Eight dead after riots in Tonga
Soldiers and police from New Zealand arrived in the Tongan capital today to
help restore order after riots that left at least eight people dead.
A contingent of 60 troops and 10 police flew in from New Zealand to secure the
nation's only international airport after foreign airlines refused to use it
because of its lack of security, said Tongan defence services spokesman.
Another 50 troops and 35 police from Australia, including forensic experts to
identify the bodies of those who died in building fires during the riots, will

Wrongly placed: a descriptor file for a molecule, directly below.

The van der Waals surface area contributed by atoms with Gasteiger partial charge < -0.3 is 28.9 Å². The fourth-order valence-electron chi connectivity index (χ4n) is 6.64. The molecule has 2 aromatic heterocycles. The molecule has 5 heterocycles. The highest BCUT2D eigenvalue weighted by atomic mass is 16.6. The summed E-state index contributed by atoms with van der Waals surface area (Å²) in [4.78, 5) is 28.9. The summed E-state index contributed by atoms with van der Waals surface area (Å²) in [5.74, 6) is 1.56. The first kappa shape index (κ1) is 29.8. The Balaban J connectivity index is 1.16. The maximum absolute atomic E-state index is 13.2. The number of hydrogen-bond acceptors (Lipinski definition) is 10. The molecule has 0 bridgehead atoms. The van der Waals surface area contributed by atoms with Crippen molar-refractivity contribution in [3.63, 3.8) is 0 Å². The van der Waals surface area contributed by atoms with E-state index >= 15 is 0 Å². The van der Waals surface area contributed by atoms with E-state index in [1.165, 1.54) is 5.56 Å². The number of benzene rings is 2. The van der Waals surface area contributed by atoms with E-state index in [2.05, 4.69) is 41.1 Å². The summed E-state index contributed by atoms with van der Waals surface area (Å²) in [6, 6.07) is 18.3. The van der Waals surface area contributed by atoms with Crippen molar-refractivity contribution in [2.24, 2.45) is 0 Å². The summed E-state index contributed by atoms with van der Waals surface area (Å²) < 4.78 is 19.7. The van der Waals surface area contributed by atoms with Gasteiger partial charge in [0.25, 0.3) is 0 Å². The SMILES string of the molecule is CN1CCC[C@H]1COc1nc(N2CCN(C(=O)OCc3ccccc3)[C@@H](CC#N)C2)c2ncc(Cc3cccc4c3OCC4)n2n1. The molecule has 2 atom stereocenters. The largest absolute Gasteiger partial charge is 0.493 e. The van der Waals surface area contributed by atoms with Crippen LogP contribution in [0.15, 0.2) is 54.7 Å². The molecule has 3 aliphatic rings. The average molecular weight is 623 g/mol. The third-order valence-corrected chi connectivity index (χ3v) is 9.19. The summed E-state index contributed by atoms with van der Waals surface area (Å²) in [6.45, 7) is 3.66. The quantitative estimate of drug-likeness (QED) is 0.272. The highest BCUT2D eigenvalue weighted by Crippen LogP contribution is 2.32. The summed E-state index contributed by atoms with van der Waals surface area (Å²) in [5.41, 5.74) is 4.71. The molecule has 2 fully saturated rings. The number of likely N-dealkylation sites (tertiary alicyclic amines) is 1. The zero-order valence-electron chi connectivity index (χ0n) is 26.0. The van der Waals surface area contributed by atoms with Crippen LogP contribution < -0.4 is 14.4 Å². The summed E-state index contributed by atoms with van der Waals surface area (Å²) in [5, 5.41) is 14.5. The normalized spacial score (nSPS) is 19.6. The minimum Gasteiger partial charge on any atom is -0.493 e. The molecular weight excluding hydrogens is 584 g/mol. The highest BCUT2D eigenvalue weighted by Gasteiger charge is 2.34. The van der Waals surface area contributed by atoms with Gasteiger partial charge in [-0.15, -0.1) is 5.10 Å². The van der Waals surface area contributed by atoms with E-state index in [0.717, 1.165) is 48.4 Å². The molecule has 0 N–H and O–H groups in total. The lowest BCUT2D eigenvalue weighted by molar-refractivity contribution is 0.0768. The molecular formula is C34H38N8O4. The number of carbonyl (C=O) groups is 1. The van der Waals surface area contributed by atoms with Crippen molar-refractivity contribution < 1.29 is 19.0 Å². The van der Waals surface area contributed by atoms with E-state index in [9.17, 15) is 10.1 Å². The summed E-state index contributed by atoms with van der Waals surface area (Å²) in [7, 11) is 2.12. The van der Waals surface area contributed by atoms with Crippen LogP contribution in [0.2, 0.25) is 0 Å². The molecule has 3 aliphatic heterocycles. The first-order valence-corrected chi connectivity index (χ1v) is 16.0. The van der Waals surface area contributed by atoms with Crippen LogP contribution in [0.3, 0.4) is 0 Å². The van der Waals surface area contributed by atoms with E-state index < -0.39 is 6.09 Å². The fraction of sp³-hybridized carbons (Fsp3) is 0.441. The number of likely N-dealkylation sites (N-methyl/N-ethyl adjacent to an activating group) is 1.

30 Chinese-owned stores and businesses were torched during Thursday's riot.
Angry youths overturned cars, attacked government officials and looted
shops and offices.
Officials said about 80% of the capital had been destroyed.
Ethnic Chinese traders have a large chunk of the economy in Tonga's capital, and are sometimes resented by locals who perceive them as outsiders.
The violence was triggered by anger that parliament might finish its session
for the year without settling plans to introduce reforms that would give
democratically-elected MPs a majority in parliament over royally-appointed